Dead Secret GearVR, PS3, PS4, Rift
Though playable on flat screens, Robot Invader’s curious murder mystery has, according to the developer’s website, been designed as a virtual reality experience. Indeed, given the heightened sense of vulnerability you’ll feel as you investigate a murder scene and a series of increasingly more disturbing supernatural events, it would be a shame to play the game in anything other than its intended form.
Cast as up-and-coming journalist Patricia Gable, you embark on a firstperson puzzle adventure looking into the recent death of Harris Bullard – a man with enough enemies to suggest foul play. It takes place entirely within the grounds of a moderately sized farm house and its outbuildings, and while you’ll initially be funnelled by awkwardly placed packing boxes and locked doors, soon there’s a good deal to explore.
You navigate by clicking on the object you want to stand next to and are then either spirited over to it via a slow-paced on-rails saunter, or – if you’ve switched to Comfort mode – warp instantly to the spot. While the latter is intended for those with greater sensitivity to movement in VR, using it also significantly ups the pace of the game, and as a result we soon abandon the patience-testing walking animations. The need to find specific spots you can stand in can make navigating some of the busier spaces that appear later in the game frustrating, but overall it’s an effective design that makes Dead Secret perfectly suited for use with the Oculus Remote. Functioning like a mouse pointer in 3D space, it proves to be a particularly comfortable way to play (see ‘Remote possibility’).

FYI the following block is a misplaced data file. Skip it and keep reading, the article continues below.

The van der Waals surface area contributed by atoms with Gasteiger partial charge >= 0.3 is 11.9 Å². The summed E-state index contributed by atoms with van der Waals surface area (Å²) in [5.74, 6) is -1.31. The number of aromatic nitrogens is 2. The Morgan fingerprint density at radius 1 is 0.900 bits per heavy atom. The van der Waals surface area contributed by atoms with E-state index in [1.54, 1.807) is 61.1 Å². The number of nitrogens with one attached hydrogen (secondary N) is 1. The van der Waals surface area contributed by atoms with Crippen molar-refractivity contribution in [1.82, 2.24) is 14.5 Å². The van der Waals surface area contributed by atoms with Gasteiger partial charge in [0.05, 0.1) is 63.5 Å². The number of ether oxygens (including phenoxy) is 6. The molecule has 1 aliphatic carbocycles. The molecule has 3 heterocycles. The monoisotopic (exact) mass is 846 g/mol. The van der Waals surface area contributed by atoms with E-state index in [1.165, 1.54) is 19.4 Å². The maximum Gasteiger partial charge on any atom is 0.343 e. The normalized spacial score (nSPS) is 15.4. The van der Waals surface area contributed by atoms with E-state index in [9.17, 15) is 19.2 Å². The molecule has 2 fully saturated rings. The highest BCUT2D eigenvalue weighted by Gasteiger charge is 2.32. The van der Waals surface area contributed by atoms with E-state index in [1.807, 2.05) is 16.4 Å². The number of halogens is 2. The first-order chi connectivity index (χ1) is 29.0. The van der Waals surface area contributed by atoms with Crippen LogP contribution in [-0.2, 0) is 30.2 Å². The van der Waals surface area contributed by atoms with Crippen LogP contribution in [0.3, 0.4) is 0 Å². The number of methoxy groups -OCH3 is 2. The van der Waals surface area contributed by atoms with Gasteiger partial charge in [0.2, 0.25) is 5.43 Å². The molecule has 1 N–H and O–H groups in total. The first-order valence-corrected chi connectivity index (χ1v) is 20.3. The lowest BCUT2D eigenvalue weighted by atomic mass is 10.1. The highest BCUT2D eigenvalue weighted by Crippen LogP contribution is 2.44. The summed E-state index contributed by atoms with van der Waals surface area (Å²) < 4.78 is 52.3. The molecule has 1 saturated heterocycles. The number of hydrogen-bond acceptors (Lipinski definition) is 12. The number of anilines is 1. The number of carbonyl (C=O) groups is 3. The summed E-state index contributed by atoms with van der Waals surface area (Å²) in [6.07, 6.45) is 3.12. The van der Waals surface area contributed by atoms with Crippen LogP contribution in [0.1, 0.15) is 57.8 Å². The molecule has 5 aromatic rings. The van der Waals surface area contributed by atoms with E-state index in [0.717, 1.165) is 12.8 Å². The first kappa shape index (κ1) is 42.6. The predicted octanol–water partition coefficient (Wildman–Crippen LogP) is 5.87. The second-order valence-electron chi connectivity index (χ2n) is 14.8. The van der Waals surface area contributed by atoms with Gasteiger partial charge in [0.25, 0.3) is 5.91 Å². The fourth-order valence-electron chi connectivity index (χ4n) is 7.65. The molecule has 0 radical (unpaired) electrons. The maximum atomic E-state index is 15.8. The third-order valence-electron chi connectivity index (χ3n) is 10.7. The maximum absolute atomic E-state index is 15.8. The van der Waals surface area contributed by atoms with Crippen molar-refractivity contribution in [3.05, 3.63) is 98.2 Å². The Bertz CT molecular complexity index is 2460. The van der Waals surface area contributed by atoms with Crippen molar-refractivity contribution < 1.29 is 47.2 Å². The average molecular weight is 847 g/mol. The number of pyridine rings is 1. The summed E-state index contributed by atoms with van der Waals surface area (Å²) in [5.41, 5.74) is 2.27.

Much less pleasant are your encounters with a stalking presence that wants to add your chalk outline to the house’s existing one. Your paths cross infrequently, which mostly poses no real danger, but on a couple of occasions you need to escape or hide. These moments are representative of the game at its best and worst: the chilling proximity of an aggressor closing in on you in virtual space will turn your stomach, but the prescribed nature of the sequences – which suggest choice but actually only have one solution – and the resultant need to replay them undermines their power.
More consistent is the creeping sense of dread throughout, an atmosphere that’s built on Robot Invader’s preference for slow realisation over jump scares. The story, too, does a great job of pulling you further into the world and, while the voice acting falls far short of pre-eminent genre exemplars such as Gone Home and Soma, as with everything else in the game your connection to it is enhanced to a surprising degree by experiencing it through VR.
There’s a great deal to interact with in Dead Secret’s environments – even the cushions can be lifted in the course of your investigation. Being able to bend down and look underneath things increases your immersion